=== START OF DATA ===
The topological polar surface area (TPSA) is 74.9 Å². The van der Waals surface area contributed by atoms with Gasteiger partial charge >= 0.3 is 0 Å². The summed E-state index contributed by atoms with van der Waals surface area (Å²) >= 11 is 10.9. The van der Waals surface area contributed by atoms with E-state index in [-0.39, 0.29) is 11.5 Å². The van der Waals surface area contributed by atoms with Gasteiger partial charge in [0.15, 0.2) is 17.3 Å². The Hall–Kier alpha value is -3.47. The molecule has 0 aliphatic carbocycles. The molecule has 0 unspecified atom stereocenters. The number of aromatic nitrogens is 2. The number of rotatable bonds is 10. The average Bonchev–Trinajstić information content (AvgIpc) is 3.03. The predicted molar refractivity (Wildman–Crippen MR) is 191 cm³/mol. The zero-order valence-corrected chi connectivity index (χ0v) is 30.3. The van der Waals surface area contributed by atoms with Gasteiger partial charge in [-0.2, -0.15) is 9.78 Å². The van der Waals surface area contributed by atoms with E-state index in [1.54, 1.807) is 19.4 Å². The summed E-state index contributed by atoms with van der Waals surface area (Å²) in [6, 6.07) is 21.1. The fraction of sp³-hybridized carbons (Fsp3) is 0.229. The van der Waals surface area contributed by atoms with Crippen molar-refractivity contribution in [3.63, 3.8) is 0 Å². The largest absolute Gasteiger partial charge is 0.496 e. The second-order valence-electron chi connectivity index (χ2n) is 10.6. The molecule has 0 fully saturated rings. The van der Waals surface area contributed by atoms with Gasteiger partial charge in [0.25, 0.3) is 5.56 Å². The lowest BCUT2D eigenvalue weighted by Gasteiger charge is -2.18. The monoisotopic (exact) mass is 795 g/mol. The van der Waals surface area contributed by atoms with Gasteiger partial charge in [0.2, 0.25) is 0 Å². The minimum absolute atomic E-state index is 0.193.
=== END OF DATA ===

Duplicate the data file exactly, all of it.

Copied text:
The topological polar surface area (TPSA) is 74.9 Å². The van der Waals surface area contributed by atoms with Gasteiger partial charge >= 0.3 is 0 Å². The summed E-state index contributed by atoms with van der Waals surface area (Å²) >= 11 is 10.9. The van der Waals surface area contributed by atoms with E-state index in [-0.39, 0.29) is 11.5 Å². The van der Waals surface area contributed by atoms with Gasteiger partial charge in [0.15, 0.2) is 17.3 Å². The Hall–Kier alpha value is -3.47. The molecule has 0 aliphatic carbocycles. The molecule has 0 unspecified atom stereocenters. The number of aromatic nitrogens is 2. The number of rotatable bonds is 10. The average Bonchev–Trinajstić information content (AvgIpc) is 3.03. The predicted molar refractivity (Wildman–Crippen MR) is 191 cm³/mol. The zero-order valence-corrected chi connectivity index (χ0v) is 30.3. The van der Waals surface area contributed by atoms with Gasteiger partial charge in [-0.2, -0.15) is 9.78 Å². The van der Waals surface area contributed by atoms with E-state index in [1.54, 1.807) is 19.4 Å². The summed E-state index contributed by atoms with van der Waals surface area (Å²) in [6, 6.07) is 21.1. The fraction of sp³-hybridized carbons (Fsp3) is 0.229. The van der Waals surface area contributed by atoms with Crippen molar-refractivity contribution in [3.63, 3.8) is 0 Å². The largest absolute Gasteiger partial charge is 0.496 e. The second-order valence-electron chi connectivity index (χ2n) is 10.6. The molecule has 0 fully saturated rings. The van der Waals surface area contributed by atoms with Gasteiger partial charge in [0.25, 0.3) is 5.56 Å². The lowest BCUT2D eigenvalue weighted by Gasteiger charge is -2.18. The monoisotopic (exact) mass is 795 g/mol. The van der Waals surface area contributed by atoms with Gasteiger partial charge in [0.2, 0.25) is 0 Å². The minimum absolute atomic E-state index is 0.193.